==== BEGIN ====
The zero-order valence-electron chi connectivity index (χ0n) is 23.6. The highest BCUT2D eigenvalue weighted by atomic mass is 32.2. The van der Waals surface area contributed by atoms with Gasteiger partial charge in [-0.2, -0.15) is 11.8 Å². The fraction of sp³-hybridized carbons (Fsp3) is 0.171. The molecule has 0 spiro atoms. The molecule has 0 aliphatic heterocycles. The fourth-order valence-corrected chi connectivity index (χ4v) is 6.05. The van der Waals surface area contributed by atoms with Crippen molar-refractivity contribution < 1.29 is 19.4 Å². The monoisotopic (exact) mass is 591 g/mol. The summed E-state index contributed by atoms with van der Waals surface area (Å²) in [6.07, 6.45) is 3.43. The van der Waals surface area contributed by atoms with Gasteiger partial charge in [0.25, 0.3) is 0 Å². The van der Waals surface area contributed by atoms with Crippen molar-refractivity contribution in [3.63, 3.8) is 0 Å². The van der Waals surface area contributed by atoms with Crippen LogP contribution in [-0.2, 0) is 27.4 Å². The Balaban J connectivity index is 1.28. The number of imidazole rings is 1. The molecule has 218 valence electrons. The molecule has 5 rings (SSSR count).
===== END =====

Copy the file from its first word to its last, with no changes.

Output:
The zero-order valence-electron chi connectivity index (χ0n) is 23.6. The highest BCUT2D eigenvalue weighted by atomic mass is 32.2. The van der Waals surface area contributed by atoms with Gasteiger partial charge in [-0.2, -0.15) is 11.8 Å². The fraction of sp³-hybridized carbons (Fsp3) is 0.171. The molecule has 0 spiro atoms. The molecule has 0 aliphatic heterocycles. The fourth-order valence-corrected chi connectivity index (χ4v) is 6.05. The van der Waals surface area contributed by atoms with Crippen molar-refractivity contribution < 1.29 is 19.4 Å². The monoisotopic (exact) mass is 591 g/mol. The summed E-state index contributed by atoms with van der Waals surface area (Å²) in [6.07, 6.45) is 3.43. The van der Waals surface area contributed by atoms with Gasteiger partial charge in [0.25, 0.3) is 0 Å². The van der Waals surface area contributed by atoms with Crippen molar-refractivity contribution in [3.63, 3.8) is 0 Å². The van der Waals surface area contributed by atoms with Crippen LogP contribution in [-0.2, 0) is 27.4 Å². The Balaban J connectivity index is 1.28. The number of imidazole rings is 1. The molecule has 218 valence electrons. The molecule has 5 rings (SSSR count).